And it’s no different today in our 21st century generation. Ministry looks different these days, but God is not different. Mankind has progressed technologically, but the unchanging God has never had to progress, because nothing can be added to perfection.

When God’s grace and calling find a modern Noah-like visionary leader in our day and age of vocational or marketplace ministry, the whole family is included in that grace and calling. In the case of the real Noah, he was the one who received the divine warning from God, but he also knew intuitively that the mission included everyone. Yes, it’s worth repeating, God’s heart is for the whole family! And when each member of the bunch bears some form of meaningful and age-appropriate responsibility in that specific family calling, they feel included and significant, as they should.

I believe one of the worst things a Noah-like ministry leader can do is fail to engage the rest of the family in real and tangible ways. When ministry is a dad thing or a mom thing, but not a family thing, it’s not what God fully intended. On a personal level, I bring my kiddos to many prayer meetings each week at the house of prayer ministry I lead. They pray on the microphone, practice on instruments, hand out my teaching notes, run the camera, and on and on. My wife leads during prayer meetings, speaks during our services, creates teaching documents, engages visitors, and on and on.

Otherwise, how could I expect other whole families to jump on board if my whole family doesn’t? It’s not only unwise to presume only one member or small part of the family is called—I think it’s actually unbiblical. Again, the roles will certainly be different, and definitely shift over time, but even the littlest lamb in the fold is to be included and trained up in the family gig.

No matter what you’re calling looks like right now, pray for God’s perspective and ask for the wisdom to include everyone in some way, shape or form. In doing so, you’re not only sharing the load, developing meaningful bonds and creating healthy ministry experiences, you’re also giving witness to God’s design of ministry, which is to do things in loving unity instead of isolated separation. Among other things, you’re also setting in motion a leadership succession process involving the most trusted of individuals whom you’ve invested in more than any other—your own children.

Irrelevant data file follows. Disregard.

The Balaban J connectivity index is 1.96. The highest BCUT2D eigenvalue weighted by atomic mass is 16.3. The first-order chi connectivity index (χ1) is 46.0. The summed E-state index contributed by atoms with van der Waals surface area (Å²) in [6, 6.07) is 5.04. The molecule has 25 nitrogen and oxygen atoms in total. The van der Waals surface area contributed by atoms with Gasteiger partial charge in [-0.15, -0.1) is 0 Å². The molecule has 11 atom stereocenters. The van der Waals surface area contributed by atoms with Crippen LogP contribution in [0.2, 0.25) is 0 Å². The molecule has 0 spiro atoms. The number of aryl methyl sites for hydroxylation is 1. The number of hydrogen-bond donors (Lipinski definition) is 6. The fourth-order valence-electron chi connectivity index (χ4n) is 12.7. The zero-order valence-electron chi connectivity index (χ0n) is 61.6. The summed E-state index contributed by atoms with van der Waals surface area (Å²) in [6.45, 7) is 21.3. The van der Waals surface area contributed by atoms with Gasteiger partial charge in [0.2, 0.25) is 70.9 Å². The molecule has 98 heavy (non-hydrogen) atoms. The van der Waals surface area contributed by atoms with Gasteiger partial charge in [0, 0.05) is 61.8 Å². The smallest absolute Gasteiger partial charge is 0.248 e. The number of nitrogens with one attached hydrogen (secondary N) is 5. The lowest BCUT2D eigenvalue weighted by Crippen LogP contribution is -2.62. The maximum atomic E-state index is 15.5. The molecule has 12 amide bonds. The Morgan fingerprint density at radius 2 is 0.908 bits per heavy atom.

That’s not to say that every child is supposed to walk in dad’s or mom’s footsteps, but for those who are, they’ve been given specific hands-on training their whole life and are set up wonderfully to excel when God calls them to their special purpose in His time. And for those little ones who are eventually called to do something entirely different have lost nothing and gained everything. The sovereign God chose that season of their youth as the training grounds for them to succeed in their life calling and He always chooses the right training grounds.

So much more could be said on this topic, but for the sake of time and space let’s simply remember that we who follow Jesus also serve the God of Noah, the God who calls the whole family. As challenging as it may be at first, let’s find a way to do things together with our spouse and children. Let’s trust that as we do, the spirit of unity between spouse and kiddos will give honor to our heavenly Father and give witness to other members of His extended family—our brothers and sisters in Christ—of the great and mighty things that are possible when we do ministry together in love.

 

Image of “Noah’s Ark” (1846) by American folk painter Edward Hicks used with permission per Wikipedia’s terms of use.

If you’ve been blessed by Derek’s blog, resources or ministry, would you prayerfully consider a gift for him and his family? Click here for details on how to make a donation.